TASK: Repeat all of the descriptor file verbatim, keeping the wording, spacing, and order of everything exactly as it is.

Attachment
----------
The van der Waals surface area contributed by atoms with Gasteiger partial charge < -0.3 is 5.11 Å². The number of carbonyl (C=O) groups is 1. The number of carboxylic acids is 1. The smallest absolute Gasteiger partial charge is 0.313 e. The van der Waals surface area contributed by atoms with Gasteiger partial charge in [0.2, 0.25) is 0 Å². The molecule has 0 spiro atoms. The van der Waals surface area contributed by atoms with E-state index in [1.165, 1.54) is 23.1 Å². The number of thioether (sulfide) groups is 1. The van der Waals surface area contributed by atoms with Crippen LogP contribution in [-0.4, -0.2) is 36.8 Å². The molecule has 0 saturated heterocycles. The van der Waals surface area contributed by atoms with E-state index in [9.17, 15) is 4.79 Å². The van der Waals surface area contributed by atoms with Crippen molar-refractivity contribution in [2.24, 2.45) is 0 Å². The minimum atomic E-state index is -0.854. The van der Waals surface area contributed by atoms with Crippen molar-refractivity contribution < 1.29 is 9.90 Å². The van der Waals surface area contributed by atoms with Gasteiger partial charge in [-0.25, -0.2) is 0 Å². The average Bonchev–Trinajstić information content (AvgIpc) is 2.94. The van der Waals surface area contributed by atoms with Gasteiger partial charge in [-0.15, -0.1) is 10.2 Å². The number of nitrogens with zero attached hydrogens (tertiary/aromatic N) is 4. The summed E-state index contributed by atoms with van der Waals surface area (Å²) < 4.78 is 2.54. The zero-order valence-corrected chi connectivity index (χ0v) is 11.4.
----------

The van der Waals surface area contributed by atoms with Gasteiger partial charge < -0.3 is 5.11 Å². The number of carbonyl (C=O) groups is 1. The number of carboxylic acids is 1. The smallest absolute Gasteiger partial charge is 0.313 e. The van der Waals surface area contributed by atoms with Gasteiger partial charge in [0.2, 0.25) is 0 Å². The molecule has 0 spiro atoms. The van der Waals surface area contributed by atoms with E-state index in [1.165, 1.54) is 23.1 Å². The number of thioether (sulfide) groups is 1. The van der Waals surface area contributed by atoms with Crippen LogP contribution in [-0.4, -0.2) is 36.8 Å². The molecule has 0 saturated heterocycles. The van der Waals surface area contributed by atoms with E-state index in [9.17, 15) is 4.79 Å². The van der Waals surface area contributed by atoms with Crippen molar-refractivity contribution in [2.24, 2.45) is 0 Å². The minimum atomic E-state index is -0.854. The van der Waals surface area contributed by atoms with Crippen molar-refractivity contribution < 1.29 is 9.90 Å². The van der Waals surface area contributed by atoms with Gasteiger partial charge in [-0.25, -0.2) is 0 Å². The average Bonchev–Trinajstić information content (AvgIpc) is 2.94. The van der Waals surface area contributed by atoms with Gasteiger partial charge in [-0.15, -0.1) is 10.2 Å². The number of nitrogens with zero attached hydrogens (tertiary/aromatic N) is 4. The summed E-state index contributed by atoms with van der Waals surface area (Å²) < 4.78 is 2.54. The zero-order valence-corrected chi connectivity index (χ0v) is 11.4.